More than half of Nigerian professionals leaving for Europe, America says new report

By Samuel Ogunsona

Faced with dwindling economic fortunes, half of Nigerian professionals are set to leave Nigeria, their fatherland.

A recent survey by Phillips Consulting says about (52%) Nigerian professionals are currently considering leaving their jobs for a better life abroad.

Visits to the passport offices by our correspondents confirm the desperation of Nigerian professionals to quit the country which for many has become too hot for them to bear. Many cite the harsh economic realities, rising cost of the essentials of life, insecurity, corruption and leadership irresponsibility.

According to the Talent Management Report tagged tagged “A New World Order: Shifting Paradigms In Addressing the Brain Drain,” which was presented during the quarterly meetup of the Nigerian Human Resources Directors Network in Lagos, Nigeria may lose more than half of her professionals in few years to come

Africa’s most populous country is faced with galloping inflation, unemployment, corruption and ineptitude all combined with terrorism and widespread violence in some parts of the country.

The bulk of those leaving Nigeria are doctors, nurses, accountants, lawyers, scientists, technicians and university teachers.

The report evaluates that a lot of Nigerian professionals are looking to migrate preferably to Canada, UK or the United State where they can get better pay jobs.

At home, low skilled artisans are also leaving their jobs for activities that earn them quick money without commensurate contributions to economic growth.

This is in the face of the the Ukraine/Russia war which started February, 2022 and has seen the economy and financial market of the world recede

The report noted that the war has also contributed to volatile and elevated commodity and energy prices, which exacerbated food shortages and stoked inflation in many regions across the world.

The World Economic Situation and Prospects 2023 launched early this year has estimated some of the economic consequences of the war.

Ukraine’s economy suffered heavy losses, contracting by over 30 per cent in 2022 according to preliminary national data, and after the end of the conflict, will need large-scale and expensive reconstruction efforts.

According to data from the National Bureau of Statistics (NBS), The ongoing Russia/Ukraine war has brought about decline in Nigeria importation which already has negative effects on the country’s economy.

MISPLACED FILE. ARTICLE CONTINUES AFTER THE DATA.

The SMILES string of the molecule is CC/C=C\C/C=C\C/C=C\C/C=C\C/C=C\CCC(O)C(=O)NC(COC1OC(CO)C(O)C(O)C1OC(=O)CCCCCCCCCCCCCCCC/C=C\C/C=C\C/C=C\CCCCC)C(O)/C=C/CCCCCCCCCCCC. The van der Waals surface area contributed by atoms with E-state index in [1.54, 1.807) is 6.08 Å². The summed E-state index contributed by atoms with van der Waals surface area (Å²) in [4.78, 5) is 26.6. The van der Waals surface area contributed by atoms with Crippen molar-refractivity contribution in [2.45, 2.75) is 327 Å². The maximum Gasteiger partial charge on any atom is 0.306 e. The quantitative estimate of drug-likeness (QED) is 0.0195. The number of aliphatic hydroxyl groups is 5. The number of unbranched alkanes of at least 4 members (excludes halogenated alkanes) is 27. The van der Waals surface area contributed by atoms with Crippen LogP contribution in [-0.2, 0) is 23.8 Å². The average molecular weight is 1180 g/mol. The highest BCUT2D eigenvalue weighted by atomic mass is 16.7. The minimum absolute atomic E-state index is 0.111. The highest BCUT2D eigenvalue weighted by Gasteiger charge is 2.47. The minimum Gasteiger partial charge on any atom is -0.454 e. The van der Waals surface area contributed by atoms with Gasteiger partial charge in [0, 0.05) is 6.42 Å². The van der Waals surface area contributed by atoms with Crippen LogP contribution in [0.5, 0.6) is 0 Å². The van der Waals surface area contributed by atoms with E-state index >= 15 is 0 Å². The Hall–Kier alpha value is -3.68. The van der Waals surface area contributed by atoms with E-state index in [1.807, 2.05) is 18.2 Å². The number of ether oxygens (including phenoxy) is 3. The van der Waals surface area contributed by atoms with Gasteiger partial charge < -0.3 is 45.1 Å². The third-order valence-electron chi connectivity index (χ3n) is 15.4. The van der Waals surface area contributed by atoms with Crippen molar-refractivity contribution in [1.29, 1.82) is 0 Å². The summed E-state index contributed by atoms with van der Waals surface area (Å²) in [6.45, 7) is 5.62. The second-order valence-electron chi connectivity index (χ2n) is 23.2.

Phillips Consulting survey reveals that 88% individuals who plan to quit their jobs within a year are millennials and Gen Z. More than 50% of those surveyed said they would consider canceling their migration plans if Nigeria met specific conditions.

“Nigeria has been grappling with various challenges, such as unemployment, weak currency, and insecurity, even before the Ukraine crisis. Sadly, the situation has only worsened due to the skyrocketing cost of living. This has impacted employees’ finances and workplace productivity significantly. The resultant socioeconomic issues and the unprecedented rise in living costs have left an indelible mark on Nigerian industries and the job market. Financial stress, reduced purchasing power, reduced job satisfaction, and increased job mobility/migration are some of the effects that have been observed”

“As labour shortages continue to rise globally, there is intense competition for talent, especially in low-to-middle-skilled occupations. To address this, countries are expanding temporary labour mobility schemes to attract highly educated migrants worldwide”

“The impact of skilled labour mobility on Nigeria’s economy can be beneficial and detrimental. While remittances and knowledge transfer can foster economic expansion, the damaging consequences of brain drain in Nigeria must be addressed. The loss of valuable human capital will undoubtedly hinder the country’s economic growth and development, particularly in crucial areas such as Banking, ICT, and Manufacturing. A shortage of expertise will pose significant challenges in addressing pressing social and economic issues”.

“This report provides in-depth insights into Nigeria’s business environment, examining the impact of brain drain on the nation’s economy and the effects of rising living costs on different industries and employees”

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